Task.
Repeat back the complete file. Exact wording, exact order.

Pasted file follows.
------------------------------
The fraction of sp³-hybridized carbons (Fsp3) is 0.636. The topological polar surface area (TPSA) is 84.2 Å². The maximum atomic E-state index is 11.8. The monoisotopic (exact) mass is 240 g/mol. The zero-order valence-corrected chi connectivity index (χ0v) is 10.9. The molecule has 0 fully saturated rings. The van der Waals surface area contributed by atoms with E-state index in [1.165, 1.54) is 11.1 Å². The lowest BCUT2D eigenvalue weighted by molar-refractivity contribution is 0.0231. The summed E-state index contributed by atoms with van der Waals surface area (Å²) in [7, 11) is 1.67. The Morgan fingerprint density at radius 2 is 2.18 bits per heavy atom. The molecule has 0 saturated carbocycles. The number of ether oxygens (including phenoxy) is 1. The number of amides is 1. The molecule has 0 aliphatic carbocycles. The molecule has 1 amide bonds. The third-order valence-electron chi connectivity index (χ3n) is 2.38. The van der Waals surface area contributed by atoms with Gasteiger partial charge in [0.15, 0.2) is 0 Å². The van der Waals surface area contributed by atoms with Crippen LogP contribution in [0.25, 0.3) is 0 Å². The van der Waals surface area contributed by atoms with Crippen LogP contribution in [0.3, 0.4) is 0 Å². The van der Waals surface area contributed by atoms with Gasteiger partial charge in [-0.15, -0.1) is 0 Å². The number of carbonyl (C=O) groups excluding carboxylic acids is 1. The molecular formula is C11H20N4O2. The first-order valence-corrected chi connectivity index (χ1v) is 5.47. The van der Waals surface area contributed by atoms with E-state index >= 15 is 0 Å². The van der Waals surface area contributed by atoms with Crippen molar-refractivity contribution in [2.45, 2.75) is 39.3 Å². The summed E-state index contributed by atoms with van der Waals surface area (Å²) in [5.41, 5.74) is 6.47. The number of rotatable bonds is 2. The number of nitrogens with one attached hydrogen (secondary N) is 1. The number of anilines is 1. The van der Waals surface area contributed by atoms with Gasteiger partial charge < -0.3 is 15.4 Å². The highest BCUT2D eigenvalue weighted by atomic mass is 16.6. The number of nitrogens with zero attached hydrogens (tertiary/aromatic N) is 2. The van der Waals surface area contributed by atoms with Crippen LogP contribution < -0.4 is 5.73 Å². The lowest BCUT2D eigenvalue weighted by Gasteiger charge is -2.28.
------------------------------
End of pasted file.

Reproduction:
The fraction of sp³-hybridized carbons (Fsp3) is 0.636. The topological polar surface area (TPSA) is 84.2 Å². The maximum atomic E-state index is 11.8. The monoisotopic (exact) mass is 240 g/mol. The zero-order valence-corrected chi connectivity index (χ0v) is 10.9. The molecule has 0 fully saturated rings. The van der Waals surface area contributed by atoms with E-state index in [1.165, 1.54) is 11.1 Å². The lowest BCUT2D eigenvalue weighted by molar-refractivity contribution is 0.0231. The summed E-state index contributed by atoms with van der Waals surface area (Å²) in [7, 11) is 1.67. The Morgan fingerprint density at radius 2 is 2.18 bits per heavy atom. The molecule has 0 saturated carbocycles. The number of ether oxygens (including phenoxy) is 1. The number of amides is 1. The molecule has 0 aliphatic carbocycles. The molecule has 1 amide bonds. The third-order valence-electron chi connectivity index (χ3n) is 2.38. The van der Waals surface area contributed by atoms with Gasteiger partial charge in [0.15, 0.2) is 0 Å². The van der Waals surface area contributed by atoms with Crippen LogP contribution in [0.25, 0.3) is 0 Å². The van der Waals surface area contributed by atoms with Crippen LogP contribution in [0.3, 0.4) is 0 Å². The van der Waals surface area contributed by atoms with Gasteiger partial charge in [-0.15, -0.1) is 0 Å². The number of carbonyl (C=O) groups excluding carboxylic acids is 1. The molecular formula is C11H20N4O2. The first-order valence-corrected chi connectivity index (χ1v) is 5.47. The van der Waals surface area contributed by atoms with E-state index >= 15 is 0 Å². The van der Waals surface area contributed by atoms with Crippen molar-refractivity contribution in [2.45, 2.75) is 39.3 Å². The summed E-state index contributed by atoms with van der Waals surface area (Å²) in [5.41, 5.74) is 6.47. The number of rotatable bonds is 2. The number of nitrogens with one attached hydrogen (secondary N) is 1. The number of anilines is 1. The van der Waals surface area contributed by atoms with Gasteiger partial charge < -0.3 is 15.4 Å². The highest BCUT2D eigenvalue weighted by atomic mass is 16.6. The number of nitrogens with zero attached hydrogens (tertiary/aromatic N) is 2. The van der Waals surface area contributed by atoms with Crippen LogP contribution < -0.4 is 5.73 Å². The lowest BCUT2D eigenvalue weighted by Gasteiger charge is -2.28.